Continue reading the main story
Continue reading the main story
Aided by a wet winter and a $1.2 billion federal payment, the deal to cut production is set to expire at the end of 2026.
send stories to any friend
As a subscriber, you have10 giftsthey give every month. Anyone can read what you share.
pass throughCristobal Flavel
Reporting from Washington
Arizona, California and Nevada have agreed to reduce water withdrawals from the drought-stricken Colorado River, a ground-breaking deal that currently prevents the river from falling to the point that it threatens supplies to major western cities such as Phoenix and Los Angeles. and some of the most productive farmland in the United States.
heprotocolThe federal government is being asked to pay about $1.2 billion to irrigation districts, cities and Native American tribes in three states if they temporarily reduce water use, it was announced Monday. The states also agreed to additional cuts beyond the cuts associated with federal payments to achieve the overall cuts needed to prevent the river from collapsing.
Collectively, these reductions would equal about 13 percent of total water use in the Colorado Basin, one of the most aggressive on record for the region and likely requiring severe restrictions on residential and agricultural water use.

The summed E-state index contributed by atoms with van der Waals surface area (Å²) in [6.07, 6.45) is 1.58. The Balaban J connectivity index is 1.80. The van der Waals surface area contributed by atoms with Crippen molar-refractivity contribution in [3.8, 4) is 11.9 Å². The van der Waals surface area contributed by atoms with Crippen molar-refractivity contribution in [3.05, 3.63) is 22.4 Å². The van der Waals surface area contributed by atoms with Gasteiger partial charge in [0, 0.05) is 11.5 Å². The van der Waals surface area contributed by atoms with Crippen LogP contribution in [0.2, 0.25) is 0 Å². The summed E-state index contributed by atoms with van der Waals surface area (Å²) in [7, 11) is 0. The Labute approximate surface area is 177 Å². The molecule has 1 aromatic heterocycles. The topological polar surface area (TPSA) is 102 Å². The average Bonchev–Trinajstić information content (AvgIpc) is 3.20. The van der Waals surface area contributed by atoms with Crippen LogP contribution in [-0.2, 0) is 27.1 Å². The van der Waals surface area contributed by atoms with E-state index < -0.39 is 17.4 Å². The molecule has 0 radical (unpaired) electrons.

The Colorado River provides drinking water to 40 million Americans in seven states and parts of Mexico and irrigates 5.5 million acres of agricultural land. The electricity generated by damming the river's two main reservoirs (Lake Mead and Lake Powell) powers millions of homes and businesses.
However, drought, population growth and climate change have reduced river flows by a third compared to historical averages in recent years, threatening towater and energy destructionthrough the west.
The states of California, Arizona, and Nevada draw their water from Lake Mead, which was formed by the Colorado River at Hoover Dam and is controlled by the federal government. The Bureau of Reclamation is an agency within the Department of the Interior that determines how much water each of the three states receives. Other states that depend on the Colorado River draw their water directly from the river and its tributaries.
"This is an important step toward our shared goal of creating a sustainable development path for the watershed that millions of people call home," said Bureau of Reclamation Commissioner Kamil Kalimlin Tu. Camille Calimlim Touton said in a statement.